Japanese Culture Exchange Club Holds T-Shirt Fundraiser for Japan Week 

Last Tuesday and Wednesday, Bellevue College’s Japanese Culture Exchange Club held a four-hour-long fundraiser by selling club-designed T-Shirts in front of the C-building. The fundraiser was held to support the club generally and in preparation for its main event, Japan Week, to be held in September. 

The fundraiser, which was held from 10:00 am to 2:00 pm on both days, required considerable preparation, according to co-president Isabelle Menezes. “ Me and (co-president Tylar Kester) brainstorm what we can do, what kind of items we can sell, the number of participants…. And after this, we submit a solid plan to the Office of Student Engagement, and then we go out and do it. This takes about a month.” 

The T-shirts, although different in appearance every year, all follow a basic template, which centers around the club’s logo, a Daruma, which is a Japanese good-luck doll shaped like a human head, and which has a stylized male face with one filled-in eye and the other blank. According to the Club’s Advisor, Japanese Professor Emeritus Anne Stewart, this is an important part of the symbolism. “The person who gets the Daruma makes a wish to accomplish something and fills in one of the eyes, and if they achieve that goal, they fill out the other eye to symbolize their accomplishment.” 

At the bottom of the Daruma logo, there is a Kanji, a Japanese written character, which references a certain word. For example, 2017’s Kanji was “Dream,” and 2021’s Kanji was “Trust.”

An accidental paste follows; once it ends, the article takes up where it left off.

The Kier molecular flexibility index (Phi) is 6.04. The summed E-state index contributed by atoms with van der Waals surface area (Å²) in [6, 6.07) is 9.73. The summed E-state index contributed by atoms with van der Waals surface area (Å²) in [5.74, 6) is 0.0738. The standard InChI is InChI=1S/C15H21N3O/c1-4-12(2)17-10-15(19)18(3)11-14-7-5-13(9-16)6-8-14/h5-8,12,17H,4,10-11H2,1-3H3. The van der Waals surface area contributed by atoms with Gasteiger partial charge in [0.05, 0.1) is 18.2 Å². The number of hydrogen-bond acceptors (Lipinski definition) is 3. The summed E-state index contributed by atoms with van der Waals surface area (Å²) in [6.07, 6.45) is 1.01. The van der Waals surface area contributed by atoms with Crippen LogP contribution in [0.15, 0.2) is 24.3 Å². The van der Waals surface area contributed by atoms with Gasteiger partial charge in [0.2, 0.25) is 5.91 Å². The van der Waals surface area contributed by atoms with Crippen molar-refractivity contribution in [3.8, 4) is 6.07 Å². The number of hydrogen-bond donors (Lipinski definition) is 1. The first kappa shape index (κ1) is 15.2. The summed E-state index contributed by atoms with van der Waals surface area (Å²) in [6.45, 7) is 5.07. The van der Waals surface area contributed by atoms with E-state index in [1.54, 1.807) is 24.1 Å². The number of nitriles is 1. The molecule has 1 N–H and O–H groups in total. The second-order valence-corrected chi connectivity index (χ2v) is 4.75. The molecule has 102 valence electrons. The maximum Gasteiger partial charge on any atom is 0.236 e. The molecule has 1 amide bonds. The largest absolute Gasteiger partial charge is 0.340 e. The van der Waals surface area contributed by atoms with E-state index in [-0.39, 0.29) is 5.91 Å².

Every T-shirt design, in order to save on costs, only contains two to three colors, which, alongside the Kanji, are decided on by club members. These typically have been red and black, although 2022’s design included blue as well. 

When it comes to the back, the shirts typically included a larger, stylized version of the Kanji used in the front, but last year’s design changed this by the depiction of the daruma riding a tsunami wave, a reference to the world-famous art piece “The Great Wave off Kanagawa.” 

The club makes most of its money selling items during Japan Week, although these fundraisers tend to raise several hundred dollars on average, according to Professor Stewart.

Speaking of Japan Week, Co-President Kester encourages students to participate if they can. “It’s free for students to come, and we just want people to learn about Japanese culture and have fun.”